Cursive: It’s About More Than Writing
For release Aug. 24 and thereafter (737 words)
“Cursive handwriting has been omitted from the Common Core State Standards, the new curriculum standard that more than 40 states adopted last summer.” ~ the Associated Press
Beginning this fall, Indiana’s State Department of Education will no longer require public schools to teach cursive writing. Instead, students will be expected to become proficient in keyboarding, a skill, some educators say, that is more useful in today’s world.
As an educator who has taught both communications and English classes, I am saddened by this news, for it marks the passing of an important method of communication. I prided myself on being one of those (annoying to some, I’m sure) instructors who insisted upon grammatically correct sentences, written in a legible hand.
Upon hearing this news, however, I have to ask: Will our students be able to sign their names? Read historic documents such as the Declaration of Independence and the Emancipation Proclamation in their original formats? Conduct accurate historical research in years to come?
No matter what is said, sometimes pen and paper are necessary (and readily available) tools of communication. Learning cursive is a form of discipline, much like learning the motions of ballet or yoga. It teaches the discipline of repetitive motion along with a feeling of accomplishment when the skill is mastered.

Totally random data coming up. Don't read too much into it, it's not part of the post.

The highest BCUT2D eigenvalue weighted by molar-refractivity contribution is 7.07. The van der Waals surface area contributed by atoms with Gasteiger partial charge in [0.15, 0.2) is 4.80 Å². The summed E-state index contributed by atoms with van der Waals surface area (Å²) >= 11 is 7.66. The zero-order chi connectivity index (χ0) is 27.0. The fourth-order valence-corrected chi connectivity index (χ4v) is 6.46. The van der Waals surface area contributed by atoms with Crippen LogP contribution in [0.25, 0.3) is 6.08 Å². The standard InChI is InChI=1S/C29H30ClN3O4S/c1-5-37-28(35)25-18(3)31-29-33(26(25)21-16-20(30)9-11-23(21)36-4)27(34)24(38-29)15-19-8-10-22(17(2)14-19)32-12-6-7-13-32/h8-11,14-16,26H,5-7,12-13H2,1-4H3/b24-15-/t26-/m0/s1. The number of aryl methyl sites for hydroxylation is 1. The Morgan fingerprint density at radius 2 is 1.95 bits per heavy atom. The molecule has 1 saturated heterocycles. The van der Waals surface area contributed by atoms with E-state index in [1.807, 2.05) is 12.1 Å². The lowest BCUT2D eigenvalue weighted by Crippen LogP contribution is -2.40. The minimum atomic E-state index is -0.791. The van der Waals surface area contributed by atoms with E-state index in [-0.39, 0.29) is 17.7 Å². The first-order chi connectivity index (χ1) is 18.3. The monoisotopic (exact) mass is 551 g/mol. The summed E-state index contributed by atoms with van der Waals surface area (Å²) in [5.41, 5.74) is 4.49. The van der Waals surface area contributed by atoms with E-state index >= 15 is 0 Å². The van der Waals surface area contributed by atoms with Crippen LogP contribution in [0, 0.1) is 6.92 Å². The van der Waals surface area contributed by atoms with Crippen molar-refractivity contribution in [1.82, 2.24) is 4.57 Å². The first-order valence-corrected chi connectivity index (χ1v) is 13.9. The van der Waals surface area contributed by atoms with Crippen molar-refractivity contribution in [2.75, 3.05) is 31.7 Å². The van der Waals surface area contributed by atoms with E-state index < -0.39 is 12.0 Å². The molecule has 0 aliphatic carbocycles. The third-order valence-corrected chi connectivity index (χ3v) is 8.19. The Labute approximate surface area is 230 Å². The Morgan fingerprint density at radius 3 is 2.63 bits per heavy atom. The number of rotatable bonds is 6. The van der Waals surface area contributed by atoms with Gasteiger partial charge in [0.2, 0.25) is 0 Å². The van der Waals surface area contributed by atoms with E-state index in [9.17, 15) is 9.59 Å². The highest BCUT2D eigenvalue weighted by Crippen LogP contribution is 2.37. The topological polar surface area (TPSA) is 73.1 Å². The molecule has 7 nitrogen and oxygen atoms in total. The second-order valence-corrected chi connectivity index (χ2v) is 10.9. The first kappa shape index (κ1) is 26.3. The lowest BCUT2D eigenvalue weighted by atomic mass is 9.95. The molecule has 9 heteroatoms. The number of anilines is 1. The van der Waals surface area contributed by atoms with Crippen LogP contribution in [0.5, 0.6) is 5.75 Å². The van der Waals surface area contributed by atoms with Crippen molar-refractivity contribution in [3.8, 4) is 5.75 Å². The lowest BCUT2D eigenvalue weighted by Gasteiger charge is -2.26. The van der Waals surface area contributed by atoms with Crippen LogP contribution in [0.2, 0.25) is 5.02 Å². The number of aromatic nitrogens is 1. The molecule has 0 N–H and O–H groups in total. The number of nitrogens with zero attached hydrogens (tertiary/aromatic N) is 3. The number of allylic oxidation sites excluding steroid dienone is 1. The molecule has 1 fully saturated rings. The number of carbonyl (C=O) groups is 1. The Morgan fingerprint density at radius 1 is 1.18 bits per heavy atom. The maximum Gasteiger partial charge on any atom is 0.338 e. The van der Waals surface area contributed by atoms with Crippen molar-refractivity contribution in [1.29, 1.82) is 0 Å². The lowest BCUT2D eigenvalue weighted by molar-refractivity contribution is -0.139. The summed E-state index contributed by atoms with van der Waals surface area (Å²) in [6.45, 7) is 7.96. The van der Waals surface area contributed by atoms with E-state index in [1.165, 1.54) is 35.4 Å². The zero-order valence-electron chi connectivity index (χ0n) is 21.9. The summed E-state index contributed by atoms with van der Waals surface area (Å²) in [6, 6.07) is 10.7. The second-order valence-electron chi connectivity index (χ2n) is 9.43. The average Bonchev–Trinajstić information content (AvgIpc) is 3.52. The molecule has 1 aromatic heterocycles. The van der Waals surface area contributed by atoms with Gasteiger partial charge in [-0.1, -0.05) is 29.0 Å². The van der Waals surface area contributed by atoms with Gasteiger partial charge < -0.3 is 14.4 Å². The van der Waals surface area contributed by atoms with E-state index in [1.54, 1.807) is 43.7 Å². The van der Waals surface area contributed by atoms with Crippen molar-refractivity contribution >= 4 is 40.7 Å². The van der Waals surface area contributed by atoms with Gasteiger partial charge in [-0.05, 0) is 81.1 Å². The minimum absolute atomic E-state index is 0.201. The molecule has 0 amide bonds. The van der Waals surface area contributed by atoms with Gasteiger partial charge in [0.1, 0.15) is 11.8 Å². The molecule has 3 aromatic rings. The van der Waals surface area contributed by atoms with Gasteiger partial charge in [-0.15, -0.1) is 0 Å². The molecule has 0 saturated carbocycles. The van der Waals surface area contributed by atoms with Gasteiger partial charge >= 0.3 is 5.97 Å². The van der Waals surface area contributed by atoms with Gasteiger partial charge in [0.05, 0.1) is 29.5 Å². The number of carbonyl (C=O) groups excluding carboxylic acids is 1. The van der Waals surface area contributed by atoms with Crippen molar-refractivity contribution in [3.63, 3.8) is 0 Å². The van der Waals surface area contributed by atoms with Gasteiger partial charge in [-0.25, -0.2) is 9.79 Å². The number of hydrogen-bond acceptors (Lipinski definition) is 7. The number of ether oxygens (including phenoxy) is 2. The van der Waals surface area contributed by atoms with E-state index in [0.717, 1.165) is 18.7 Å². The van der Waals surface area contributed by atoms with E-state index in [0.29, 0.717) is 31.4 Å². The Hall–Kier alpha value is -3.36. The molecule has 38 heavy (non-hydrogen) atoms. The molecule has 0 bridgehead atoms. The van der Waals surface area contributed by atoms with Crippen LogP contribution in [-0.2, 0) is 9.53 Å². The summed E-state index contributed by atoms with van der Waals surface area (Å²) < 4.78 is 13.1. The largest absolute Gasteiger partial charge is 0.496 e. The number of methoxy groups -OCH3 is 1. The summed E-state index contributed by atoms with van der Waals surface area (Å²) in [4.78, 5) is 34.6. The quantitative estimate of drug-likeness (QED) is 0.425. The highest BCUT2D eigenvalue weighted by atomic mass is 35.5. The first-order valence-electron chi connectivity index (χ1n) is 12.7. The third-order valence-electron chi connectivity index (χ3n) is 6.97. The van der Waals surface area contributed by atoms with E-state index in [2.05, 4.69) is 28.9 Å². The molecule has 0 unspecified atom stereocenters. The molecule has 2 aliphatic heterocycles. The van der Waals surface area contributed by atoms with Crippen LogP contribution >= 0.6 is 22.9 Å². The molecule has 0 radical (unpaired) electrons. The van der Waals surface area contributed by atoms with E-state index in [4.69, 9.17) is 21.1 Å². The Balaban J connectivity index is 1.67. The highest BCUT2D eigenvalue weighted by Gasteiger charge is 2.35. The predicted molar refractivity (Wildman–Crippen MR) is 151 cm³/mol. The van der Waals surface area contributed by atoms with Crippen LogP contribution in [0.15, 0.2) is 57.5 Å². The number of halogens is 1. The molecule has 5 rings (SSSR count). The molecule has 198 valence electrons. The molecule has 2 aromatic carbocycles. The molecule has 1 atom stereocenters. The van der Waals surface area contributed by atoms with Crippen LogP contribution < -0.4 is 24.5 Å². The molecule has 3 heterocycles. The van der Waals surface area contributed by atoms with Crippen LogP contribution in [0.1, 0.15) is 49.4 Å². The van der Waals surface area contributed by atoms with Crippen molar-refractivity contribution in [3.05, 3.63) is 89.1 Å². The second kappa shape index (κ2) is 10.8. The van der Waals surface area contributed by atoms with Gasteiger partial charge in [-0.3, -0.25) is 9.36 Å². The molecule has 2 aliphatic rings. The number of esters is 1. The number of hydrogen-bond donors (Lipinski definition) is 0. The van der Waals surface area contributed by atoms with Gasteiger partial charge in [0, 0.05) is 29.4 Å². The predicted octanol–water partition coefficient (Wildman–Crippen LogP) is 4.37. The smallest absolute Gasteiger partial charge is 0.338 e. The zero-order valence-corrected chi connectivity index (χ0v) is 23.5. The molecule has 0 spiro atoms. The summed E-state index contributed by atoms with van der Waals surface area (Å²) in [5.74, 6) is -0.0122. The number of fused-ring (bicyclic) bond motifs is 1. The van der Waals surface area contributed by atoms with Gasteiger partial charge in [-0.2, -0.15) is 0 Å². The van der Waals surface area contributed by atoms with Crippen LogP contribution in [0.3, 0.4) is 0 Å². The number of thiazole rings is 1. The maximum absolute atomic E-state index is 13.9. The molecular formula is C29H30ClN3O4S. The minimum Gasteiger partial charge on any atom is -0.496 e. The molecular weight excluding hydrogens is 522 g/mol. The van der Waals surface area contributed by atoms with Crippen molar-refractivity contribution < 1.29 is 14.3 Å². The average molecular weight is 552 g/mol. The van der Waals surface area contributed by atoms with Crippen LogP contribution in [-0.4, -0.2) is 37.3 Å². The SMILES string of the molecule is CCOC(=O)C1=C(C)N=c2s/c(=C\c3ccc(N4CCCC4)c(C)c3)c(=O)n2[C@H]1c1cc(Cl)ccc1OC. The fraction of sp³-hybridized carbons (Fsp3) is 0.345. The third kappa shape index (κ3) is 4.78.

And from a neuropsychologist’s point of view, learning cursive writing is a much-different skill than that of keyboarding. According to an article in the Washington Post, “the neurological process that directs thought, through fingers, into written symbols is a highly sophisticated one.” The Chicago Tribune has written that “several studies have shown that good handwriting skills, taught at a young age, can help children express their thoughts more clearly.” From a cognitive development standpoint, research has shown that children who do not possess proficient handwriting skills produce simpler, briefer compositions.
As logic would dictate, students who print, rather than write in cursive, typically need more time to take notes or write essays for the SAT. According to the College Board, SAT essays written in cursive had slightly higher average scores than those that were printed. (Currently, both SAT tests and Advanced Placement exams require handwritten essays.)
Research has shown that handwriting makes a difference in the perception of a student’s knowledge and ideas. Whether fair or not, legible handwriting may improve a student’s test score, while messy handwriting can detract from it. “In one academic study, first-graders who could write only 10 to 12 letters per minute were given 45 minutes of handwriting instruction for nine weeks. Their writing speed doubled, their expressed thoughts became more complex and their sentence construction skills increased,” according to Wikipedia.